• Nearby or on-site hemp plants (male cannabis plants) pollinating female plants can lead to significant reductions in yield and crop value.
  • Also, it can be harder to scout and spot male cannabis plants or hermaphrodite plants in a much larger, often taller-growing outdoor cannabis crop.
  • Read the latest article about an increase in reported incidents of hemp pollination of cannabis crops in Colorado.

Risk 3: Pests and Plant Diseases

  • Pests and plant diseases are a cultivation risk — and operational concern —- no matter how you grow your crop.
  • But controlling pests in a protected environment with white floors tends to be somewhat easier than outdoor settings, where pests can more readily hide and where diseases can go undetected due to the crop size alone.
  • Indoors may have an advantage here, as you can (a) more readily remove and quarantine any pest-ridden or diseased cannabis plants and (b) conduct regular scouting with easy-access benching systems or vertical growing systems offering easier pest-and-disease scouting capacities.
  • The advantage of outdoor growing over indoor growing, however, is that if your outdoor soil is uncontaminated to start with; that’s a plus for outdoor growing.
  • It is also likely easier to maintain uncontaminated soil states outdoors; unless your neighbour starts crop-dusting with forbidden pesticides which drift onto your crop (this is yet another reason site selection and site layouts are crucial for profitable cannabis cultivation operations)
  • Indoor grows might have higher soil contamination risks related to incoming deliveries of soil mediums, growing substrates and/or contaminated pots; as well as from humans not following hygiene procedures.
  • Circulated indoor air also means airborne contaminants in indoor grow facilities and greenhouses could readily impact your entire crop due to indoor air circulation methods (HVAC systems); so outdoor crops — depending on wind factors — may offer more protection from airborne bacterial contamination.

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Risk 4: Diversion Risks

  • Outdoor crops are more difficult to put under close 24/7 surveillance cameras.
  • There’s more room for cannabis diversion, from your employees as well as site visitors or intruders, as you cannot monitor the entire crop as closely as you can in indoor settings and greenhouses.

Risk 5: Irrigation system failures and water pollution risks

  • Sometimes outdoor cannabis crops are more vulnerable to problems with irrigation systems and/or water supplies.
  • If an irrigation system fails, large sections of crops could be flooded and/or denied adequate water.
  • This would significantly impact yield and also increase the risk of pollination related to plant stress leading to hermaphrodites.
  • Also, if nearby water sources become contaminated with pesticides or heavy metals, your final product may not pass quality testing and may lose its value or saleability — meaning the crop may be destroyed (that noted, indoor water sources and irrigation systems can also readily become contaminated).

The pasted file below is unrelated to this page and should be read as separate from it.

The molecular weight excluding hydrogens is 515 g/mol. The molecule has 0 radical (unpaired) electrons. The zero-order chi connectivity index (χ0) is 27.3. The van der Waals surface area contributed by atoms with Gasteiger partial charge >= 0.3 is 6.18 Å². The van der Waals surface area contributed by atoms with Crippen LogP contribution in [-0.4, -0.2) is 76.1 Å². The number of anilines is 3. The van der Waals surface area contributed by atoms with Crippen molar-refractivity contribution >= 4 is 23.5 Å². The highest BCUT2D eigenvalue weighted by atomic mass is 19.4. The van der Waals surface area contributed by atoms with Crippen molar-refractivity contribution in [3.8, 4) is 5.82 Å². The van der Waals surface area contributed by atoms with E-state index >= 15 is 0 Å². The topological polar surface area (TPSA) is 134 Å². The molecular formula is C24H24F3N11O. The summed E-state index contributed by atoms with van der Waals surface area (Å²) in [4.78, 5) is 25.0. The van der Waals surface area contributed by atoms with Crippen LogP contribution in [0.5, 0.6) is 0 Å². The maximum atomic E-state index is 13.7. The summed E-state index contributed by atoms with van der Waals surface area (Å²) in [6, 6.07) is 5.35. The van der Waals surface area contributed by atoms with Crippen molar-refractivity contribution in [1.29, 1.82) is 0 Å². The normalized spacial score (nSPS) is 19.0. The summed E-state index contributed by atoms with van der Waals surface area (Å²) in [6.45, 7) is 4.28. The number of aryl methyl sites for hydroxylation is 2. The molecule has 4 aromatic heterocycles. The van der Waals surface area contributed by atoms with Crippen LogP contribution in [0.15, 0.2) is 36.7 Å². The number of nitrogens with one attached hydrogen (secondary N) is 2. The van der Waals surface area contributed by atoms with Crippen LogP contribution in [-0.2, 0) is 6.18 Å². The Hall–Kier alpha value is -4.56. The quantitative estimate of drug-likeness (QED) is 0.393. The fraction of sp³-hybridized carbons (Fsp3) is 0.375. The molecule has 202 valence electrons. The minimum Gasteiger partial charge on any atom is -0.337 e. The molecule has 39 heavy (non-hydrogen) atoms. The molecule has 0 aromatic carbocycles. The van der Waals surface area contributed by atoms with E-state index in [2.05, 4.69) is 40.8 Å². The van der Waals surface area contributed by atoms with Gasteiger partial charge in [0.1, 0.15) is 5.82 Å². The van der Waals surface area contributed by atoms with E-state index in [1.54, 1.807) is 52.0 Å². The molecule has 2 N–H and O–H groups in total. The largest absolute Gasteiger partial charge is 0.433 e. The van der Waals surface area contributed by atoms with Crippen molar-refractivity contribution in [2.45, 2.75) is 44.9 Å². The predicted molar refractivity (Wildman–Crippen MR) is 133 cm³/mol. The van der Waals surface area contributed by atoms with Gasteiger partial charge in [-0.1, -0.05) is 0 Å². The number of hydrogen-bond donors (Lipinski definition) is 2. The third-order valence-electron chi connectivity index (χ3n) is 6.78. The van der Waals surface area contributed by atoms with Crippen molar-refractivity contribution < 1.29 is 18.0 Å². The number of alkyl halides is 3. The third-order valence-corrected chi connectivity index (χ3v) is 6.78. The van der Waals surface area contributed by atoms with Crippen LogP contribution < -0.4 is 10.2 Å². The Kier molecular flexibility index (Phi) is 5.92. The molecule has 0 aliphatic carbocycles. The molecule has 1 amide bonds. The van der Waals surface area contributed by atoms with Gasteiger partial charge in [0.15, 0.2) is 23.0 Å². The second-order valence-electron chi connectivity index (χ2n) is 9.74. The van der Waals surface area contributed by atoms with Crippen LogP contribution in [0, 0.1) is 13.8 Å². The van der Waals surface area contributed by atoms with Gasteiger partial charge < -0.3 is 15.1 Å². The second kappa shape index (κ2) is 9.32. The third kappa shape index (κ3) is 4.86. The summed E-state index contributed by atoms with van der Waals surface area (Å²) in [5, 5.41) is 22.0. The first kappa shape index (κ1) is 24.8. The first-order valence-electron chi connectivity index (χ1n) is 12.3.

How do you mitigate these risks?

For high-income/high-value crops such as medicinal cannabis, recognise some risks are inevitable no matter how you choose to cultivate your crops.

For outdoor cultivation or other growing methods, the best ways to minimise your crop loss risks are to:

  • Carefully consider site selection, site layouts and workflows.
  • Build-in quality assurance measures and quality testing into your operations including employee training/crop management and vendor selection/vendor inspections.
  • Seek expert cannabis consulting advice on facilities, cultivation methods, crop management/plant maintenance, equipment and infrastructure (engineering).
  • Remember that medicinal cannabis is a robust but vulnerable crop and a highly regulated industry.
  • Learn all you can about the GMP and EUGMP requirements for selling medicinal cannabis crop products and/or finished medicines or cosmetics and the licencing and permit requirements for your country of cultivation, domestic use and/or export goals for your medicinal cannabis crops.

Summary:  Industry naivety has led to confusion and disappointments for early cannabis industry investors and cultivation operators.

There remains a widespread underestimation of the nature of the cannabis industry, the importance of site selection and facility architecture, and the vulnerability of commercial-scale cannabis crops intended for domestic or export markets.

For assistance with your project, contact PharmOut’s international cannabis industry consultants, licence application support teams and facility design experts.

Author: Connie May MHST

Connie May, B.Sci, MHST is a health researcher and writer. Qualifications: Masters Degree in Health (University of Queensland) and Bachelor of Science at the University of Texas (UTD). Her background includes post-graduate studies in cannabis, addictions, substance use trends and health-related outcomes.